White plaster walls, concrete floors, and grey marble fixtures helped Australian practice Adam Kane Architects avoid an "overly feminine" aesthetic inside the Mariana Hardwick bridal boutique in Melbourne.
"We wanted to ensure the design wasn't just a stereotypically opulent, and sometimes overly feminine space which you often find in most bridal boutiques," said Adam Kane, founder of the practice.
"Instead, we sought a level of refinement that draws inspiration from European retail and even museums – places that have a more pared-back aesthetic."
The 1,400-square-metre store occupies the ground floor of a Victorian-era hotel in the south of Melbourne. It had sat vacant for several years before being let out to various tenants, leaving behind a rabbit warren of rooms, each with different fit-outs.
Kane and his team first set about removing any existing partition walls and past interventions to form a simple, open-plan interior where the wedding dresses could take centre stage.
Pared-back retail spaces like the David Chipperfield-designed Valentino store in New York – where almost every surface is made from grey terrazzo – were the main source of inspiration for the practice.
"We wanted to replicate the restraint and timelessness associated with these designs," Kane explained to Dezeen.
"As a result of our minimal design concept, each finish was highly considered to ensure the space didn't appear sterile or bland."
The remaining structural walls have been covered in polished white plaster, while pale concrete has been used for the floors and a couple of seating blocks.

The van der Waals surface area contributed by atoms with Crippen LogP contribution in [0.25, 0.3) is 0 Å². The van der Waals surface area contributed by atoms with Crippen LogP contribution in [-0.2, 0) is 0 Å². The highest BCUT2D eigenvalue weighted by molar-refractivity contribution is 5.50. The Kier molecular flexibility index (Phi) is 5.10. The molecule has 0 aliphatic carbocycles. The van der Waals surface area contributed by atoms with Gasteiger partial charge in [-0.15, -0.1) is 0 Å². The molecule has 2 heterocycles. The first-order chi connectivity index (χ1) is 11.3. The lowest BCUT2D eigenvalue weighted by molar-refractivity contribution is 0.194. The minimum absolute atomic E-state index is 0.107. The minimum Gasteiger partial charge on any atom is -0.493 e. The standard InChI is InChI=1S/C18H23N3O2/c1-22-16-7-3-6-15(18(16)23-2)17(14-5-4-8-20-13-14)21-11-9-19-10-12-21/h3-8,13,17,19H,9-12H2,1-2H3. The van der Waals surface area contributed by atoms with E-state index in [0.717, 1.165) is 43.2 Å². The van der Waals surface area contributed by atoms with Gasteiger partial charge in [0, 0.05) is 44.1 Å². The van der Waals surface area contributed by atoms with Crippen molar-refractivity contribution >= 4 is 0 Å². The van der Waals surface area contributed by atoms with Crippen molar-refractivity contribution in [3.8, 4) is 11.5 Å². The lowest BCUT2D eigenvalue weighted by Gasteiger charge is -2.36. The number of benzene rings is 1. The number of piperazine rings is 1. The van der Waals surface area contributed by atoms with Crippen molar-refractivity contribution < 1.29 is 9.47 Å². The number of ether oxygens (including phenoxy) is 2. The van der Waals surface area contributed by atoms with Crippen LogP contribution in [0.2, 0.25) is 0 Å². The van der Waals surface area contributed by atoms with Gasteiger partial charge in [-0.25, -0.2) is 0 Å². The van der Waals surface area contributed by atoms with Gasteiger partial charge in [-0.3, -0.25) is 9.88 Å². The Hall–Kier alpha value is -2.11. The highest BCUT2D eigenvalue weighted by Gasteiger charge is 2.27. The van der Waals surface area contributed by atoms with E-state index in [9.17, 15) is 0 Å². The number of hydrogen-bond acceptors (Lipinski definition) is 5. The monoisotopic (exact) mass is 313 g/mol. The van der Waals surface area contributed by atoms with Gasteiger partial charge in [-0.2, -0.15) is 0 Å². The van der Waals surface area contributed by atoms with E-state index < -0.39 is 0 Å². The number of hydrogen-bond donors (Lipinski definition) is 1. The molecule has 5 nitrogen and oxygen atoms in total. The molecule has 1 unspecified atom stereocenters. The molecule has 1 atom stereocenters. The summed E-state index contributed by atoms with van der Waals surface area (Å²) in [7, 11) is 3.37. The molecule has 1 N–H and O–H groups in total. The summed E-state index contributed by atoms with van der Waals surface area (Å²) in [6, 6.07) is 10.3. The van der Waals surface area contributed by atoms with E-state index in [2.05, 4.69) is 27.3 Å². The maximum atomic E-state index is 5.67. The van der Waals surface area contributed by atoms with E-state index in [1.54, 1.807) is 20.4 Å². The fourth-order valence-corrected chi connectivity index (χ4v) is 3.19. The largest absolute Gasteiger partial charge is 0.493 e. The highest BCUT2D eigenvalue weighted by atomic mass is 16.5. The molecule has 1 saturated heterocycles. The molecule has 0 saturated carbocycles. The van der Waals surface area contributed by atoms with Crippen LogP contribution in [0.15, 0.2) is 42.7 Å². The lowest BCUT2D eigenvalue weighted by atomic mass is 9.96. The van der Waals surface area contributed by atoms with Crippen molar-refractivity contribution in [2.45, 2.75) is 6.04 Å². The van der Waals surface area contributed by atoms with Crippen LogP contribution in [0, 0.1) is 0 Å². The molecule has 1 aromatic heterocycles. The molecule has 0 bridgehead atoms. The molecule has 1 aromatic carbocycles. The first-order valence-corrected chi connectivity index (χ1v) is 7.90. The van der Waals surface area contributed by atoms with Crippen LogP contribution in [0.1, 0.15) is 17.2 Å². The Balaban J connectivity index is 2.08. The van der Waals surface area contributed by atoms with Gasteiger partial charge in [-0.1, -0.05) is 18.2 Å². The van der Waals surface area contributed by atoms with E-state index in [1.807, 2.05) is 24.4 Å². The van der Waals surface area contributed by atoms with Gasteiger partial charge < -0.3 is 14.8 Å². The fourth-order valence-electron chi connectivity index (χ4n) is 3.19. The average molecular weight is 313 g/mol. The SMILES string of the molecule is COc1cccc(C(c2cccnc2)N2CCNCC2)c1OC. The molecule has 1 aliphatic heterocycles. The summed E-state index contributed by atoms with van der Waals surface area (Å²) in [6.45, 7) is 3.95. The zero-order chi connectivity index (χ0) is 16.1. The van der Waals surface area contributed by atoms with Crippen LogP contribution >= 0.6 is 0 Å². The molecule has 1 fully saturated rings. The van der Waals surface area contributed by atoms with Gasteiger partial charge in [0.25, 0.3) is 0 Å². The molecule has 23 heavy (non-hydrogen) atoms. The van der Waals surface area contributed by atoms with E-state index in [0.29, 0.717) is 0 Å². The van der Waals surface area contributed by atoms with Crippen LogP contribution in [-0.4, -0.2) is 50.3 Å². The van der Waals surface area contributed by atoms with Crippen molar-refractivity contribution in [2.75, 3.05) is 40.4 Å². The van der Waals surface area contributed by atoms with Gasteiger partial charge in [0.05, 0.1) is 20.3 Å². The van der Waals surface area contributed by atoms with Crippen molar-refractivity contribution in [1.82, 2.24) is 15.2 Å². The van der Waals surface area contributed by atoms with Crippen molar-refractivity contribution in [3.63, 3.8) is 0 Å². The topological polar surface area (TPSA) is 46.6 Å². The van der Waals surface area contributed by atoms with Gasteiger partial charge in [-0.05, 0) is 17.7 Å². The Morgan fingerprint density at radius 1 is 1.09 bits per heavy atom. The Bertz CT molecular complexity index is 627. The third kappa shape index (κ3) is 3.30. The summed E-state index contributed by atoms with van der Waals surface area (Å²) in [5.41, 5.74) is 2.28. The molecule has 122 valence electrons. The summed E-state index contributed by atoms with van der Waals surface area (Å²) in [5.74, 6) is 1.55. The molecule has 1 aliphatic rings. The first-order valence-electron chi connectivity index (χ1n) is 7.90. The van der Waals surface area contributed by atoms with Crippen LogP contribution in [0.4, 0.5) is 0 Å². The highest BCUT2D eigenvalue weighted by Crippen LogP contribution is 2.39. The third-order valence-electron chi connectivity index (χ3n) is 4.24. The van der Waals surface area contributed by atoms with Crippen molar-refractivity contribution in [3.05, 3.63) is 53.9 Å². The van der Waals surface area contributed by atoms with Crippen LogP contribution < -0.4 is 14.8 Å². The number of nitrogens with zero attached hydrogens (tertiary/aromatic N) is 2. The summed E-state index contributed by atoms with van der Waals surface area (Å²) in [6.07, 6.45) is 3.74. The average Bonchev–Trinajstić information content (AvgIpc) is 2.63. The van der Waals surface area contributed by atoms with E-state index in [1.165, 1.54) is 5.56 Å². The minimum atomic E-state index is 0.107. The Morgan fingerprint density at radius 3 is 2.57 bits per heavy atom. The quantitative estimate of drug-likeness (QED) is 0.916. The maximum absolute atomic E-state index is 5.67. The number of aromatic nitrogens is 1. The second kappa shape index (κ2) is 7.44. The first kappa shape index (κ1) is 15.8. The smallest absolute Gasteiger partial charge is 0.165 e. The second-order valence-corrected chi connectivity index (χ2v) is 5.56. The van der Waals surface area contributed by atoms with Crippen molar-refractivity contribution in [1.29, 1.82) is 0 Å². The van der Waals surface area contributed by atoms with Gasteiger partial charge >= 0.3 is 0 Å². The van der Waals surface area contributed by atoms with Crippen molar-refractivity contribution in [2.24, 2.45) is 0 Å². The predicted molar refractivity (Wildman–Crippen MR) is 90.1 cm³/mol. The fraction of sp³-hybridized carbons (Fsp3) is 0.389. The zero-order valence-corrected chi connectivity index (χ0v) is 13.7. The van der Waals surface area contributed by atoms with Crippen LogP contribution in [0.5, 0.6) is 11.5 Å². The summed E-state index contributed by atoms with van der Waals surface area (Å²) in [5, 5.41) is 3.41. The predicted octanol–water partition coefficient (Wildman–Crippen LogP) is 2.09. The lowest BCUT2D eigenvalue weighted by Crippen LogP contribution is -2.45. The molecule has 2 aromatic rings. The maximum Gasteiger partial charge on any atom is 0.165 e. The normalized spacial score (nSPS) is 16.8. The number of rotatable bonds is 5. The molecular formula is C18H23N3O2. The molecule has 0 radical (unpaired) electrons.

Some of the store's fixtures like the chunky service counter and wash basin in the customer bathroom are also made from light grey marble – together with the other pale materials used, the practice hopes the space will evoke the "white-on-white layering of a gown's materiality".
Instead of cluttering the shop floor with all of the brand's wedding dresses, the practice has suspended just three black frames from the ceiling to present a range of pieces, akin to how a museum presents a selection of artefacts.
The centre of the store features a changing room that's closed off by an off-white linen curtain set on a circular track.
"A deliberate decision was made for the changing room to be a standout feature of the space, aiming to heighten the experience, rather than just a hidden part at the back," added Kane.
A wall at the rear of the store has also been swapped for a full-height panel of glazing, which looks through to a small white brick courtyard dotted with potted plants.
Adam Kane Architects was founded in 2015 and is based in Richmond, a suburb southeast of central Melbourne. Two years ago the practice added a gabled art studio to a home in Victoria, finishing it with a corrugated metal roof and cement walls.
Photography is by Tom Blachford.